VOL. 55 NO. 52
December 28, 2016
The brothers Bayless:
John and Mike are community service in action By David Hunter
Give 2016 the old heave-ho at New Year’s Eve on Market Square, beginning at 9 p.m. on Saturday, Dec. 31. The family-friendly celebration to usher in 2017 includes music, midnight fireworks, a ball drop, an “Auld Lang Syne” sing-along and a new lighted “2017” sign. This year’s celebration is presented by Lloyd’s Electric Service Inc. “This is the night when Market Square feels most like Times Square,” says Judith Foltz, the city’s director of special events. The Temper Evans Band of Harriman will perform covers from 10:30-11:45 p.m. A slideshow of memorable events from 2016 will screen above the Market Square stage. The countdown begins at 11:55 p.m., followed by the ball drop and fireworks at midnight. The Holidays on Ice skating rink will be open 10 a.m.-10 p.m. on New Year’s Eve and 1-9 p.m. on New Year’s Day. Restaurants on Market Square, including those participating in the Peppermint Trail, will be open and offering specials; call ahead for dinner reservations. No mobile food or alcohol sales will take place on the square.
Take a hike
Tennessee state parks are offering ranger-led hikes Sunday, Jan. 1. Local hikes include: Norris Dam State Park, midnight-2 a.m., meet at the Tea Room, located on the east side of Norris Dam; Big Ridge State Park, 1-3 p.m., meet at the stone building at the park entrance; Tellico Blockhouse (part of Fort Loudoun State Historic Area), 1-3 p.m., meet at the Blockhouse. Info/reservations: tnstateparks.com
Learn basic computer skills at no charge 8:30 a.m.-noon Tuesday and Thursday, Jan. 17 and 19, at the Knoxville Area Urban League, 1514 E. Fifth Ave. Learn Windows basics, files management, tools, programs, documents, email, internet and more. Small class, personal attention, certificate from Pellissippi State upon completion. Space is limited and registration is required. Call Bill or Jackie, 524-5511.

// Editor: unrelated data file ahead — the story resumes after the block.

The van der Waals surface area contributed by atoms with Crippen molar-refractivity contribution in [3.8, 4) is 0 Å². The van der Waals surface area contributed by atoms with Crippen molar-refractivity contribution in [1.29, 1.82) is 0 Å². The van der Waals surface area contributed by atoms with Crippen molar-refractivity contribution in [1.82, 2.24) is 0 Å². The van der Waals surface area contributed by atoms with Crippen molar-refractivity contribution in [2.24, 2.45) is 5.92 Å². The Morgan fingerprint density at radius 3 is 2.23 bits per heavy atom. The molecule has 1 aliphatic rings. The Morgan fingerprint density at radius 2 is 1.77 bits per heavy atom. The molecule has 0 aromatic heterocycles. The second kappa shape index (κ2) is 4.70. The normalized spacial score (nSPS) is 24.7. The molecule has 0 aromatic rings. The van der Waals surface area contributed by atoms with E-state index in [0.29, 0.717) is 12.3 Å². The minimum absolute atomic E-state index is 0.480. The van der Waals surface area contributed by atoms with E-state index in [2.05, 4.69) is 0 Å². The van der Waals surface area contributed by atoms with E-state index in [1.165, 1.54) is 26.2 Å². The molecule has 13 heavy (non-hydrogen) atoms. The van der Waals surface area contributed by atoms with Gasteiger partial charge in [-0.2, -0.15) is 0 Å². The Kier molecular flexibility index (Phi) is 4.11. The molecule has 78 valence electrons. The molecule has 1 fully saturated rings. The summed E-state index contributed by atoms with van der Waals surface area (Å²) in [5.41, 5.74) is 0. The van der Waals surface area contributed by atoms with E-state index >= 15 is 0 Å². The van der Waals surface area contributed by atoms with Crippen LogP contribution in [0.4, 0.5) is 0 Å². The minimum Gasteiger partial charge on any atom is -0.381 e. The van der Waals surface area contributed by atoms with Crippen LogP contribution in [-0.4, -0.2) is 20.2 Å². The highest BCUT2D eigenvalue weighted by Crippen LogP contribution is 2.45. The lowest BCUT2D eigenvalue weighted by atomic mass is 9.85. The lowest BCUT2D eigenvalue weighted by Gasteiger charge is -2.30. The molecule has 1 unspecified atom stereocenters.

Ever notice that certain people seem to be involved in almost everything that goes on in a community? With brothers John and Mike Bayless, Powell has community service times two. The brothers are involved in everything from the Powell High Alumni Association to the annual Powell Lions Club Christmas Parade. Both are active members of the Powell Business and Professional Association, where John is finishing his second year as president. Both brothers graduated from Powell High School. John is a 1977 graduate who played baseball, basketball and football for the Panthers. His senior year, he gave up football to play percussion in the marching band. Slightly older brother Mike, a 1975 graduate of PHS, also played baseball and basketball for the Panthers, but opted for band rather than football because of the conflict with the playing season. He was a drummer. John is a manager for Frontier Communications locally. Not all of his 39 years with Frontier have been here in Powell, though. Seventeen of those years were in other Tennessee cities, but he came home as soon as he was able to do so and quickly became involved in community affairs. Premier Transportation, which provides group charter bus service, is Mike’s place of employment. Through his company and the Powell High Alumni Associa-
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By Carol Z. Shane Ernie Roberts is excited about the “East Tennessee PBS Scholars’ Bowl 2017.” A longtime Old North Knox resident and current director of educational services for East Tennessee PBS, Roberts is well known; he’s semi-retired Ernie Roberts a high school math teacher and host of “TN Learn: Mathline,” music director at two churches, annual Front Page Follies funnyman, high school football announcer and tireless volunteer for many worthy causes. This year Roberts has chosen WNOX’s Frank Murphy and